Wednesday, February 17, 2010

The Witch's Guide to Cooking with Children

This homage to the Hansel and Gretel story concerns a brother and sister, eleven-year-old inventor Sol and eight-year-old Connie, have just moved to a new town with their father and new stepmother. Their stepmother is not a big hit with the kids - she's made Connie get rid of her beloved cat (Connie's sure her stepmother was lying when she said she was allergic), and she threw out Connie's bedroom furniture so that Connie now must share a bunk-bed with her brother. Their father isn't terribly affectionate, either, and since his new wife has been around, things have gotten worse.

When Connie and Sol take a walk and stop to pet a neighbor's friendly dog, Sol is disturbed by the bone that the dog is carrying in its mouth. He can't stop thinking about it, and when they pass the library, they go inside to do a little research. What he discovers confirms his suspicions - the dog had been gnawing on a human bone. But there must be a logical explanation, right? Maybe there is, but it's not going to be - pardon the pun - very palatable.

Parallels to the Hansel and Gretel story are immediately apparent, but there is more to the tale than that. There are actual characters - and descendants of the characters - from the story, and the reader learns chilling facts about the children that the witch who lives next door finds so very tasty. Parents are actually willingly handing their children to her for various reasons - she cannot take them otherwise; it's against the rules. Of course, Sol and Connie have no reason to suspect their parents might be considering handing them over to a child-eating witch. But if they don't figure out what's going on , they may soon find themselves served up with gravy and a curly parsley garnish.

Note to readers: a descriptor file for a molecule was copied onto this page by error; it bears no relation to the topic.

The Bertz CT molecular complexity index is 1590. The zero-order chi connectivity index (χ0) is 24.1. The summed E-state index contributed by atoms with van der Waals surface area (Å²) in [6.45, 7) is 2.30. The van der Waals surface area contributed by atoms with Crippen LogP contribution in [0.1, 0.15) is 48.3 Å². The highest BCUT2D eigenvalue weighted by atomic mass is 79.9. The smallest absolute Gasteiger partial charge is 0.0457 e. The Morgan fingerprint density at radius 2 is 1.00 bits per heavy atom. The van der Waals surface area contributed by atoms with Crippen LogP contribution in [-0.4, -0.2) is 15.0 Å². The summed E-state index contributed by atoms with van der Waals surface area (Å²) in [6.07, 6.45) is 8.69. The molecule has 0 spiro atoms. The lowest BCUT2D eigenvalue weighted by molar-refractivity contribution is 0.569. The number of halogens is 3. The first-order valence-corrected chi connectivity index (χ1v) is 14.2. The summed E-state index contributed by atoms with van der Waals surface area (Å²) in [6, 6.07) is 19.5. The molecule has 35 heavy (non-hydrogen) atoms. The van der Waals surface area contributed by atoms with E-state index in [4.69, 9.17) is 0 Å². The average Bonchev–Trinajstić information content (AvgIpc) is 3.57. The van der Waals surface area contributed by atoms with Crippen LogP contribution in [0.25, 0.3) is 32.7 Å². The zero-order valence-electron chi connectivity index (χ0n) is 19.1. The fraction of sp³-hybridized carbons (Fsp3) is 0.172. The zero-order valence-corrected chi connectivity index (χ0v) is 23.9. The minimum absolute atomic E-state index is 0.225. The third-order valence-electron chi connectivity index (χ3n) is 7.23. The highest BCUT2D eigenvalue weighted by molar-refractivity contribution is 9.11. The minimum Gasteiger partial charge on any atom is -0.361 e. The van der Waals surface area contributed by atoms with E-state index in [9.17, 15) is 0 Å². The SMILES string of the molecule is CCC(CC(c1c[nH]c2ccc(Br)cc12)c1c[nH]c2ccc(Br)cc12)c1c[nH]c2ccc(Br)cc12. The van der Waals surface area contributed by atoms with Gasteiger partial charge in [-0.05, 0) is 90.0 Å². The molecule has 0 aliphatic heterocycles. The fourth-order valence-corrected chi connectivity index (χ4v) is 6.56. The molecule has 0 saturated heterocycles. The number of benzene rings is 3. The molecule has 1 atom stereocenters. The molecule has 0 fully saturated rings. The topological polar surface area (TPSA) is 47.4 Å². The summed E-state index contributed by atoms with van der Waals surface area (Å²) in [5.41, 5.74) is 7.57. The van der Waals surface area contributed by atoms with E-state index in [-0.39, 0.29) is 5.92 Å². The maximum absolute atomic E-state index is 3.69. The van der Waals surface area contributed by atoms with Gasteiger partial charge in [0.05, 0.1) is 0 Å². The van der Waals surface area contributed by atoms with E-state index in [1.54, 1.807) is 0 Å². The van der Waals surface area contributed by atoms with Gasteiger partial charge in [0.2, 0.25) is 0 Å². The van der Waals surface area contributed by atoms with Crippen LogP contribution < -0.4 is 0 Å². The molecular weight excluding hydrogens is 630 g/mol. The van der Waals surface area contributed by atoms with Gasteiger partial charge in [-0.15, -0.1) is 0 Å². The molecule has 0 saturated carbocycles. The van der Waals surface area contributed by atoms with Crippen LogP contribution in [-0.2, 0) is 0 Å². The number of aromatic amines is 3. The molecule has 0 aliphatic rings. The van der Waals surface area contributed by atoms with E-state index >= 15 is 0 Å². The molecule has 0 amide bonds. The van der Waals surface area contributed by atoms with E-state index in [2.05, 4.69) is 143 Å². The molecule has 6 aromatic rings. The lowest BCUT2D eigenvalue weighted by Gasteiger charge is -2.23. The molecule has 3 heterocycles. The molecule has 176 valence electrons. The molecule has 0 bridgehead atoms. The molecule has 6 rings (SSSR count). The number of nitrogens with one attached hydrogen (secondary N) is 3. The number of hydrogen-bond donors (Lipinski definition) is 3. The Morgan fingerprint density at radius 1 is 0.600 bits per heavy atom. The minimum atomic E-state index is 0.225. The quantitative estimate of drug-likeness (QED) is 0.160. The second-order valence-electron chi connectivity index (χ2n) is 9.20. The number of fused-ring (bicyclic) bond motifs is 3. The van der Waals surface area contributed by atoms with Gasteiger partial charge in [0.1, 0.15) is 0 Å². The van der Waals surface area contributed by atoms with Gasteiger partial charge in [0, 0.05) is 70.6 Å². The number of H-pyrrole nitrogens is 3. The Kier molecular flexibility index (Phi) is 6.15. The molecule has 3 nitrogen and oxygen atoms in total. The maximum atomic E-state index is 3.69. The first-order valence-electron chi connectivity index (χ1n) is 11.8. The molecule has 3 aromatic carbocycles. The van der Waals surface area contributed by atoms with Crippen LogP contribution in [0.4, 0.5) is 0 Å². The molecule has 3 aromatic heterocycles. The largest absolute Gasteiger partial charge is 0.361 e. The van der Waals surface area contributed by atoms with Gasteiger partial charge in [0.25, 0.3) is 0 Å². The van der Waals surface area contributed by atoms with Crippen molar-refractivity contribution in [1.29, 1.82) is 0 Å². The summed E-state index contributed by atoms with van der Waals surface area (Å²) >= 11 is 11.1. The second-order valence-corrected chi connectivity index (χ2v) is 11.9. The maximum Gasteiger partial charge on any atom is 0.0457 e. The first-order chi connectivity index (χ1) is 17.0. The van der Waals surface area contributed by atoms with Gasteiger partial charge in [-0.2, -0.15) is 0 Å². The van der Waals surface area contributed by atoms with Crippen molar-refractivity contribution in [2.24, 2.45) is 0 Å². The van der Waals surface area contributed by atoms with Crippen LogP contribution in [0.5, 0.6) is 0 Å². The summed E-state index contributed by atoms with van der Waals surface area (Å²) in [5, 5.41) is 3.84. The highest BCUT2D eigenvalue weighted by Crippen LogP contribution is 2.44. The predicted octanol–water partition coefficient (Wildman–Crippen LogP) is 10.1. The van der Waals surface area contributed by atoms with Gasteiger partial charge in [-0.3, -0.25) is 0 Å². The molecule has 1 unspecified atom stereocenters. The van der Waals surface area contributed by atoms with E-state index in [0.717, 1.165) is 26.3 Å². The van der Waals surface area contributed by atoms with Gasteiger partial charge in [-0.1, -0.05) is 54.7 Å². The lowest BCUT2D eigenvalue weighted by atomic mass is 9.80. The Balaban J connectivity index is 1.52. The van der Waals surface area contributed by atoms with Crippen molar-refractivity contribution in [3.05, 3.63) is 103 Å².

I read this book aloud to my children (nine and eleven years old), and they definitely got a kick out of the combination of ghoulish humor and horror, similar in tone to Roald Dahl's The Witches, which I read to them several years ago. We all enjoyed the fact that Sol and Connie acted like children, and had a believable relationship. Sol is clearly a very bright boy, academically, but he has a few things to learn about human nature. Connie is impulsive and dishonest when it serves her ends, but she does love her big brother, and sometimes it's not a bad thing to be feisty and rash.

My children enjoyed this, and I did, too, although I found it left us with many unanswered questions. Some of the loose strings were more annoying than others, because when they were left unaddressed, they appeared to simply be contrived plot devices. Others made me wonder if, perhaps, there is a sequel in the works. My children, however, were perfectly satisfied with the ending, which I have to admit was immensely entertaining. Kids with a taste for the gruesome should have fun with this one, as well as those who enjoy a creative, fantastical tale.

The Witch's Guide to Cooking with Children by Keith McGowan; illustrated by Yoko Tanaka (Christy Ottaviano Books, 2009)

Also reviewed at:
A Chair, A Fireplace and a Tea Cozy: "The Witch's Guide is full of risks. It's not just the jokes for the grownups, the eating children, the satire of parenting where it's better to get rid of the child than to parent; but also in giving Sol and Connie depth of character."
Killin' Time Reading: "This book starts out so promisingly, but by the end it's just lost it."

2 comments:

  1. This book sounds so creepy but cool! I will put it on next year's Halloween list.

    Interesting about the loose threads -- I had never really put it together, but that's why I like some books that don't answer all the questions and dislike others. When it's done poorly it really does feel like a plot point that the author stuck in for plot advancement, and then almost forgot about afterwards.

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  2. Kiirstin - I agree - it has to be done well, and I guess that is hard to do! Hope you enjoy it when you get to it.

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